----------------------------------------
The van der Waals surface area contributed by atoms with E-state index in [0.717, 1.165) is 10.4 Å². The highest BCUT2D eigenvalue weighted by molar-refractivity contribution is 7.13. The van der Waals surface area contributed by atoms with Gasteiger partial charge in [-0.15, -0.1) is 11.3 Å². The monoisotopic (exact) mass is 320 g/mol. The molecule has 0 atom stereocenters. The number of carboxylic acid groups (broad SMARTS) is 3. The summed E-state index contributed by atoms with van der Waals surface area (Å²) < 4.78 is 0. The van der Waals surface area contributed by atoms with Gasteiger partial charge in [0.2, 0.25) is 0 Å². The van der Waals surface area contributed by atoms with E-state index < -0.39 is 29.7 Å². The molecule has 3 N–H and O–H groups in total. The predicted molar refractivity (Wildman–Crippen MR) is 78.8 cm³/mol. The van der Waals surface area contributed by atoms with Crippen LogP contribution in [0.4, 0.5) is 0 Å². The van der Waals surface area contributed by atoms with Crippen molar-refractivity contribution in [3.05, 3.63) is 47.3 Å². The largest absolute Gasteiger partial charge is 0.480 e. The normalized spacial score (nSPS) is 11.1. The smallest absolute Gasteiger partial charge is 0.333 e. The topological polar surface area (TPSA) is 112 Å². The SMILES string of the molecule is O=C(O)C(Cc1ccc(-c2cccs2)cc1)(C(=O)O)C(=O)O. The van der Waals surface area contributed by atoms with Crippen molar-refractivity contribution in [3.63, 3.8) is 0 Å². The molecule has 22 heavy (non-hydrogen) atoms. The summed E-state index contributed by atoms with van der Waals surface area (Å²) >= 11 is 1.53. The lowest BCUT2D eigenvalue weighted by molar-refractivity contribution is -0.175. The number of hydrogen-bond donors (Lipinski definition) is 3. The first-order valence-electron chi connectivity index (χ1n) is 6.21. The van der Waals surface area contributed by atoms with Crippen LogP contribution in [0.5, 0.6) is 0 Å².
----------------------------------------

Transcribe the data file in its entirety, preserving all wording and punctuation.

The van der Waals surface area contributed by atoms with E-state index in [0.717, 1.165) is 10.4 Å². The highest BCUT2D eigenvalue weighted by molar-refractivity contribution is 7.13. The van der Waals surface area contributed by atoms with Gasteiger partial charge in [-0.15, -0.1) is 11.3 Å². The monoisotopic (exact) mass is 320 g/mol. The molecule has 0 atom stereocenters. The number of carboxylic acid groups (broad SMARTS) is 3. The summed E-state index contributed by atoms with van der Waals surface area (Å²) < 4.78 is 0. The van der Waals surface area contributed by atoms with Gasteiger partial charge in [0.2, 0.25) is 0 Å². The van der Waals surface area contributed by atoms with E-state index < -0.39 is 29.7 Å². The molecule has 3 N–H and O–H groups in total. The predicted molar refractivity (Wildman–Crippen MR) is 78.8 cm³/mol. The van der Waals surface area contributed by atoms with Crippen LogP contribution in [0.4, 0.5) is 0 Å². The van der Waals surface area contributed by atoms with Crippen molar-refractivity contribution in [3.05, 3.63) is 47.3 Å². The largest absolute Gasteiger partial charge is 0.480 e. The normalized spacial score (nSPS) is 11.1. The smallest absolute Gasteiger partial charge is 0.333 e. The topological polar surface area (TPSA) is 112 Å². The SMILES string of the molecule is O=C(O)C(Cc1ccc(-c2cccs2)cc1)(C(=O)O)C(=O)O. The van der Waals surface area contributed by atoms with Crippen molar-refractivity contribution in [3.63, 3.8) is 0 Å². The molecule has 22 heavy (non-hydrogen) atoms. The summed E-state index contributed by atoms with van der Waals surface area (Å²) >= 11 is 1.53. The lowest BCUT2D eigenvalue weighted by molar-refractivity contribution is -0.175. The number of hydrogen-bond donors (Lipinski definition) is 3. The first-order valence-electron chi connectivity index (χ1n) is 6.21. The van der Waals surface area contributed by atoms with Crippen LogP contribution in [0.5, 0.6) is 0 Å².